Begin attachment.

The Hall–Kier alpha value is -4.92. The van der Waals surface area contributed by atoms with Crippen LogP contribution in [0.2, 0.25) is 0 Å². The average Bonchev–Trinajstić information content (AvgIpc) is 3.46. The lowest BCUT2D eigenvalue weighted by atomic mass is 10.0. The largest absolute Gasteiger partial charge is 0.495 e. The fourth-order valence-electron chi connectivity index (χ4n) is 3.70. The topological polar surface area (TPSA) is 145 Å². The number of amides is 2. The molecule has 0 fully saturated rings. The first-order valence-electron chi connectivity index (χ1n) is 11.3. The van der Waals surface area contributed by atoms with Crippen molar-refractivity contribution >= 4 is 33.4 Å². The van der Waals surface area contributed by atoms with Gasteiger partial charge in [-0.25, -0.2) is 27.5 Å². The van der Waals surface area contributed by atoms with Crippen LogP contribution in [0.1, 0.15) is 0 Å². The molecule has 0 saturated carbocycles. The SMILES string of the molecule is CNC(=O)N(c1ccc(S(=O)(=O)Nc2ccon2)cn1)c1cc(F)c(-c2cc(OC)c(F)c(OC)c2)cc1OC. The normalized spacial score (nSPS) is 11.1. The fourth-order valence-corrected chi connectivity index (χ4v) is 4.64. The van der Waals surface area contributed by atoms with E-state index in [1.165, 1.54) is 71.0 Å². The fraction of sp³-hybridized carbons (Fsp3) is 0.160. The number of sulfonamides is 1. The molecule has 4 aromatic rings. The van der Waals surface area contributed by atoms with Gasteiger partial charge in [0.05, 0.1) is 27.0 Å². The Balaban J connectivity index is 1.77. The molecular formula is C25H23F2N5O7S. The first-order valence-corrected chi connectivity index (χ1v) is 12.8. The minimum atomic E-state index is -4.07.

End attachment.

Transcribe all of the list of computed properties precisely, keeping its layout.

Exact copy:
The Hall–Kier alpha value is -4.92. The van der Waals surface area contributed by atoms with Crippen LogP contribution in [0.2, 0.25) is 0 Å². The average Bonchev–Trinajstić information content (AvgIpc) is 3.46. The lowest BCUT2D eigenvalue weighted by atomic mass is 10.0. The largest absolute Gasteiger partial charge is 0.495 e. The fourth-order valence-electron chi connectivity index (χ4n) is 3.70. The topological polar surface area (TPSA) is 145 Å². The number of amides is 2. The molecule has 0 fully saturated rings. The first-order valence-electron chi connectivity index (χ1n) is 11.3. The van der Waals surface area contributed by atoms with Crippen molar-refractivity contribution >= 4 is 33.4 Å². The van der Waals surface area contributed by atoms with Gasteiger partial charge in [-0.25, -0.2) is 27.5 Å². The van der Waals surface area contributed by atoms with Crippen LogP contribution in [0.1, 0.15) is 0 Å². The molecule has 0 saturated carbocycles. The SMILES string of the molecule is CNC(=O)N(c1ccc(S(=O)(=O)Nc2ccon2)cn1)c1cc(F)c(-c2cc(OC)c(F)c(OC)c2)cc1OC. The normalized spacial score (nSPS) is 11.1. The fourth-order valence-corrected chi connectivity index (χ4v) is 4.64. The van der Waals surface area contributed by atoms with E-state index in [1.165, 1.54) is 71.0 Å². The fraction of sp³-hybridized carbons (Fsp3) is 0.160. The number of sulfonamides is 1. The molecule has 4 aromatic rings. The van der Waals surface area contributed by atoms with Gasteiger partial charge in [0.05, 0.1) is 27.0 Å². The Balaban J connectivity index is 1.77. The molecular formula is C25H23F2N5O7S. The first-order valence-corrected chi connectivity index (χ1v) is 12.8. The minimum atomic E-state index is -4.07.